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World Horror and its Aftermath Part II

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Saturday started with vampires. I was the lone female and the one who hadn’t published a vampire novel on the vampire panel at 10 am, a full 1.5 hours. Other members of the panel were Steve Niles, Marcus Pelegrimas, Joe Garden, David Wellington and Nate Southard moderating who confessed to disorganization. However they started the panel with a short video highlight movie vampires and various book titles.

The interest in vampires seems as eternal as the creatures themselves. We talked about the monster vs humanity aspects, the romance vs grotesqueries, the myths, legends and variations throughout place, time and culture, memorable vamps both horrific or noble, movies and books. We talked about our portrayals of vampires in our stories (I have three published stories and two unpublished) as well as other author portrayals, and once in a while zombies and a few other monsters like werewolves would sneak into the discussion. All in all the panel went well and we didn’t run out of topic.

I had my pitch sessions in the early afternoon, where each person who signed up had about 10 minutes with an editor or agent. I

Horror Library Vol. IV

pitched to agent Robert Fleck (who does indeed look like Clark Kent) and to Katharine Critchlow of Tor. Both said to send the novel on but now I must work to finish it. There were many readings throughout the convention besides those as part of book launches. Unfortunately I missed many of them though I did catch Claude Lalumiere’s dramatic presentation. I then read “Exegesis of the Insecta Apocrypha” published in Horror Library Vol. IV and an honorable mention in the Year’s Best Horror. While my name hadn’t been on the program and I was replacing Wayne Allen Sallee who couldn’t make it, I think it went well. I’m used to having not many people at a reading because you tend to stay relatively unknown until you have a book published but there was enough of an appreciative audience.

Many of the panels throughout the weekend involved selling, publishing, writing, editing and what happens along the way, as well as the future of books, horror and writing. I missed the rest of the panels and opted to wander through the dealer’s room again. I chatted with the people at Damnation Books and Dark Continents, including Sylvia Schulz, Adrian Chamberlin (who had the hugest Cadbury chocolate bar I’ve ever seen) and J. Prescott. I also met S.L. Schmitz as well as writers Brent Hayward, Bob Boyczuk, Ron Marks, Lincoln Crisler, Ron Marks and John Nakamura Remy who read a sick and twisted tale from Edge Publications’ Rigor Amortis (zombie love). There were so many people and conversations that I just can’t list them all.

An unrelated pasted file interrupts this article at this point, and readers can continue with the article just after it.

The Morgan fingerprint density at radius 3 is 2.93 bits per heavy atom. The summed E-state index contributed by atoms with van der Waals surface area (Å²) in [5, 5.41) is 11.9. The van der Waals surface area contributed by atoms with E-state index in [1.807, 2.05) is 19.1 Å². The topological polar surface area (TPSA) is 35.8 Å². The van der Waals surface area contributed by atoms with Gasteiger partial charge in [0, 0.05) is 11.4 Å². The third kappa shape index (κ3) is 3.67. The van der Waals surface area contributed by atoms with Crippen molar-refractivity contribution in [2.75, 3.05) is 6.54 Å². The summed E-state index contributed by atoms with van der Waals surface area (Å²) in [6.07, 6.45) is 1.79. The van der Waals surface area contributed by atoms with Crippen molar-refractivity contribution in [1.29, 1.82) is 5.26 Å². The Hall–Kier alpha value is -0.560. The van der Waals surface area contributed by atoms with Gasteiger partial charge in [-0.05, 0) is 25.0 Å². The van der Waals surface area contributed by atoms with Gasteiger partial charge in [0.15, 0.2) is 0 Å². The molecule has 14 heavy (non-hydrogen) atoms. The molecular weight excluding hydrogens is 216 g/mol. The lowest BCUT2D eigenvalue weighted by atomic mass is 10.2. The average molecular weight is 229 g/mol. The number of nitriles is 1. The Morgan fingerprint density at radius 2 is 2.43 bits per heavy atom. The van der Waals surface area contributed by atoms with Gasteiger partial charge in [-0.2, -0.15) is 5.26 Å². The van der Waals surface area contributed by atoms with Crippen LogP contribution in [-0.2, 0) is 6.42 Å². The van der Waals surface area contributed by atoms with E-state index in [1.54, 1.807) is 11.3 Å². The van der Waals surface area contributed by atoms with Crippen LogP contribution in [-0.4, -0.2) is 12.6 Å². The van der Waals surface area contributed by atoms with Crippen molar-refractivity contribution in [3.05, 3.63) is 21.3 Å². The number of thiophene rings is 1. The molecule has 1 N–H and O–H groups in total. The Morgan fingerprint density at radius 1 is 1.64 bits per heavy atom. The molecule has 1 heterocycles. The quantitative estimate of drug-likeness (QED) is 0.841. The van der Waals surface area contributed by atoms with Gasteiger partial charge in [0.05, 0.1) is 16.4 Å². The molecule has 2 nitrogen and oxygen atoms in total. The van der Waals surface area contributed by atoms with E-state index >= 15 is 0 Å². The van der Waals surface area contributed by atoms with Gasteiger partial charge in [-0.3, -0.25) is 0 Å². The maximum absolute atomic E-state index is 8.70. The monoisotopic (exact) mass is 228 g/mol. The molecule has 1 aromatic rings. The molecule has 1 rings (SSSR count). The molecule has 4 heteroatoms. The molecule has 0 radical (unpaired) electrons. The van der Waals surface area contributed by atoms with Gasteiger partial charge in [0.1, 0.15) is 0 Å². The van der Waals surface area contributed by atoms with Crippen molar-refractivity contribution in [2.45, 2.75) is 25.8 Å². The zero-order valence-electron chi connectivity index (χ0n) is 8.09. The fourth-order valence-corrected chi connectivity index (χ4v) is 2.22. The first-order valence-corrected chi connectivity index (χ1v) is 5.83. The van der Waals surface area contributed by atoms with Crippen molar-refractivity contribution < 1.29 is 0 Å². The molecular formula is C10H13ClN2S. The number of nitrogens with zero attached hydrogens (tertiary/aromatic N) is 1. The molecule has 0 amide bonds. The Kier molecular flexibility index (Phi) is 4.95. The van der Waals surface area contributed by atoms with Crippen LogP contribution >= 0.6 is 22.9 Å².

I went off for dinner with a few Canadian writers to Papadeux, a Cajun restaurant that was across the street. I didn’t find it fantastic but I did find the prices high for what it was. After we came back and mingled through the mass author signing. I chose not to have a spot as I have no book published except for a chapbook of my speculative verse (which I forgot to bring) so I grabbed a drink and wandered through the signing talking with authors. I met fellow poet, the lovely Rain Graves and bought a book of her poetry.

Saturday night wound up with the Cutting Block Press party. The Austin publisher includes R.J. Cavender as editor on some of the anthologies and Boyd Harris. I have to give a special shout out to Boyd and award him the most awesome host dude award. Not only did he open his house to some authors the night before the convention he ferried us back and forth for dinners and lunches, constantly schlepped hot dog and margarita machines, kegs of beer, bottles of wine and other items for all of the parties. The parties were all in the con suite and Boyd never stopped, even on Saturday which was his birthday. I got to see what was meant by Southern hospitality and Boyd embodied that. We need more people like him in the world, so thanks very much, Boyd.

If I had a criticism it’s only that some of the rooms in the hotel were far too cold and it would have been great if there been a band because Austin is famous for music. The hotel was too far from the downtown so it’s the one thing I missed. The committee should have supplied itineraries for all those doing readings or panels and updated changes on schedules. Some were updated, others weren’t. But those are fairly minor criticisms. I’ve been to many World Fantasy cons and this was my first real World Horror con. I can say it rates as one of the top four cons I’ve attended for content, friendliness and never-ending amounts of food and alcohol.The Austin crew should be proud of the convention they put on and the overall camaraderie of the attendees. It’s sold me to attend another.

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World Horror and its Aftermath Part I

World Horror Convention 2011

This last weekend I was in Austin, Texas for the World Horror Convention. I arrived on Wednesday, relishing the heat after our record cold April, and was picked up by Portland author Camille Alexa, former resident of Austin. We were meeting up with Boyd Harris, publisher of Cutting Block Press and one of the committee members for the convention. Since Camille was off to her own meetings Boyd pretty much did two round trips from the hotel to the restaurant to get fourteen people together for dinner.